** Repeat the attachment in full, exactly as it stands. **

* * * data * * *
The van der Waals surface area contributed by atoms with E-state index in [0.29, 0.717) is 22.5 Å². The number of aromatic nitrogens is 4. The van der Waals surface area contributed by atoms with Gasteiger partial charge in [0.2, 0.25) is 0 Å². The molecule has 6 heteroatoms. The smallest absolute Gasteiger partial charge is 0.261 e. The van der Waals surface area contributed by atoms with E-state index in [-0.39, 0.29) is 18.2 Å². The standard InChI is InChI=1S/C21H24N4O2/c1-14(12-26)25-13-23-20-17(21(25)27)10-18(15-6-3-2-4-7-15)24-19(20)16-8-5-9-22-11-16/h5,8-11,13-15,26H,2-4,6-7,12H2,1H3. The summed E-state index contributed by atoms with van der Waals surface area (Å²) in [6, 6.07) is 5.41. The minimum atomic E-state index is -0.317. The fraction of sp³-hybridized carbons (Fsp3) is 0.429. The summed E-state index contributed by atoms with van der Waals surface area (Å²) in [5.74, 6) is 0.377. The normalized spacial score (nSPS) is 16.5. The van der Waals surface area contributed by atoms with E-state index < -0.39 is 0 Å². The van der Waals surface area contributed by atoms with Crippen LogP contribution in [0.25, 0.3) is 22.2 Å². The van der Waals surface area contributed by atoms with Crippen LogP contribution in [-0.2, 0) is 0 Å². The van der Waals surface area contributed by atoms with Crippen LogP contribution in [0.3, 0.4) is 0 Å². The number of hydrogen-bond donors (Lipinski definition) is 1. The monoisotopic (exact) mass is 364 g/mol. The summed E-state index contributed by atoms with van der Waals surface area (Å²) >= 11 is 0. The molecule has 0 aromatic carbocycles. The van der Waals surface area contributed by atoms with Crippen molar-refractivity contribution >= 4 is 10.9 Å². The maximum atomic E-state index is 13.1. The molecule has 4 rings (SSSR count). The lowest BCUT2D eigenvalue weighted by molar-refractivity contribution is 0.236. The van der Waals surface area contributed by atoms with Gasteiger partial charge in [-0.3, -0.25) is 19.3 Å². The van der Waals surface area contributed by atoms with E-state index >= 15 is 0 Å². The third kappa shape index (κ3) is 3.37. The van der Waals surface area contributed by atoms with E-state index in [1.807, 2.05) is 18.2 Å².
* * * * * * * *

The van der Waals surface area contributed by atoms with E-state index in [0.29, 0.717) is 22.5 Å². The number of aromatic nitrogens is 4. The van der Waals surface area contributed by atoms with Gasteiger partial charge in [0.2, 0.25) is 0 Å². The molecule has 6 heteroatoms. The smallest absolute Gasteiger partial charge is 0.261 e. The van der Waals surface area contributed by atoms with E-state index in [-0.39, 0.29) is 18.2 Å². The standard InChI is InChI=1S/C21H24N4O2/c1-14(12-26)25-13-23-20-17(21(25)27)10-18(15-6-3-2-4-7-15)24-19(20)16-8-5-9-22-11-16/h5,8-11,13-15,26H,2-4,6-7,12H2,1H3. The summed E-state index contributed by atoms with van der Waals surface area (Å²) in [6, 6.07) is 5.41. The minimum atomic E-state index is -0.317. The fraction of sp³-hybridized carbons (Fsp3) is 0.429. The summed E-state index contributed by atoms with van der Waals surface area (Å²) in [5.74, 6) is 0.377. The normalized spacial score (nSPS) is 16.5. The van der Waals surface area contributed by atoms with E-state index < -0.39 is 0 Å². The van der Waals surface area contributed by atoms with Crippen LogP contribution in [0.25, 0.3) is 22.2 Å². The van der Waals surface area contributed by atoms with Crippen LogP contribution in [-0.2, 0) is 0 Å². The van der Waals surface area contributed by atoms with Crippen LogP contribution in [0.3, 0.4) is 0 Å². The number of hydrogen-bond donors (Lipinski definition) is 1. The monoisotopic (exact) mass is 364 g/mol. The summed E-state index contributed by atoms with van der Waals surface area (Å²) >= 11 is 0. The molecule has 0 aromatic carbocycles. The van der Waals surface area contributed by atoms with Crippen molar-refractivity contribution >= 4 is 10.9 Å². The maximum atomic E-state index is 13.1. The molecule has 4 rings (SSSR count). The lowest BCUT2D eigenvalue weighted by molar-refractivity contribution is 0.236. The van der Waals surface area contributed by atoms with Gasteiger partial charge in [-0.3, -0.25) is 19.3 Å². The van der Waals surface area contributed by atoms with E-state index >= 15 is 0 Å². The third kappa shape index (κ3) is 3.37. The van der Waals surface area contributed by atoms with E-state index in [1.807, 2.05) is 18.2 Å².